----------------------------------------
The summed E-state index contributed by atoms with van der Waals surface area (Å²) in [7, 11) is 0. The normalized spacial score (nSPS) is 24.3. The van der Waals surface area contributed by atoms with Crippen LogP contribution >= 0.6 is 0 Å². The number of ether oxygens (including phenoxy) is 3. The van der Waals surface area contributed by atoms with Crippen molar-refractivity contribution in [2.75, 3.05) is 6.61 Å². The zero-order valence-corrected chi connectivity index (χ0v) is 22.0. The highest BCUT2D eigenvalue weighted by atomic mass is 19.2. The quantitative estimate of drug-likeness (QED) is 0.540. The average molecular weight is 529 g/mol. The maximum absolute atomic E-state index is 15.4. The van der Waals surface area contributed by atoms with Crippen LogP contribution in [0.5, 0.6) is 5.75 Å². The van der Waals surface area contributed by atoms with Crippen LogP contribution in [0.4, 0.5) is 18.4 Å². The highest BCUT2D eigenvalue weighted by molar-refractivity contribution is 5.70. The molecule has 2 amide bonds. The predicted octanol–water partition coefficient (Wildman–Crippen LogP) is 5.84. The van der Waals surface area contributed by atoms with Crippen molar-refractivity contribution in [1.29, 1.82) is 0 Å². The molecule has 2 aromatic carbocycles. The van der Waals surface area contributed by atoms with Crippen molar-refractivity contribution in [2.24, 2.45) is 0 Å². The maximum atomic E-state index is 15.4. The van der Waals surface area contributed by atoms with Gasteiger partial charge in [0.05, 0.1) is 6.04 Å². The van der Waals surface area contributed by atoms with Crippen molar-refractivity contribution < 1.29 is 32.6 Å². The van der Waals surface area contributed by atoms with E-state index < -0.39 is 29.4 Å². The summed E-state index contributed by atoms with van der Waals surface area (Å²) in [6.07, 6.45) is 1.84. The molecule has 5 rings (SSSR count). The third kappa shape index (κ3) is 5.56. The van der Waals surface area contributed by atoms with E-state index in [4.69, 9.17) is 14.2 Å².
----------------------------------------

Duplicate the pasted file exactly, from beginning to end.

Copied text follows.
The summed E-state index contributed by atoms with van der Waals surface area (Å²) in [7, 11) is 0. The normalized spacial score (nSPS) is 24.3. The van der Waals surface area contributed by atoms with Crippen LogP contribution >= 0.6 is 0 Å². The number of ether oxygens (including phenoxy) is 3. The van der Waals surface area contributed by atoms with Crippen molar-refractivity contribution in [2.75, 3.05) is 6.61 Å². The zero-order valence-corrected chi connectivity index (χ0v) is 22.0. The highest BCUT2D eigenvalue weighted by atomic mass is 19.2. The quantitative estimate of drug-likeness (QED) is 0.540. The average molecular weight is 529 g/mol. The maximum absolute atomic E-state index is 15.4. The van der Waals surface area contributed by atoms with Crippen LogP contribution in [0.5, 0.6) is 5.75 Å². The van der Waals surface area contributed by atoms with Crippen LogP contribution in [0.4, 0.5) is 18.4 Å². The highest BCUT2D eigenvalue weighted by molar-refractivity contribution is 5.70. The molecule has 2 amide bonds. The predicted octanol–water partition coefficient (Wildman–Crippen LogP) is 5.84. The van der Waals surface area contributed by atoms with Crippen molar-refractivity contribution in [1.29, 1.82) is 0 Å². The molecule has 2 aromatic carbocycles. The van der Waals surface area contributed by atoms with Crippen molar-refractivity contribution in [2.24, 2.45) is 0 Å². The maximum atomic E-state index is 15.4. The van der Waals surface area contributed by atoms with Gasteiger partial charge in [0.05, 0.1) is 6.04 Å². The van der Waals surface area contributed by atoms with Crippen molar-refractivity contribution < 1.29 is 32.6 Å². The van der Waals surface area contributed by atoms with E-state index < -0.39 is 29.4 Å². The summed E-state index contributed by atoms with van der Waals surface area (Å²) in [6.07, 6.45) is 1.84. The molecule has 5 rings (SSSR count). The third kappa shape index (κ3) is 5.56. The van der Waals surface area contributed by atoms with E-state index in [4.69, 9.17) is 14.2 Å².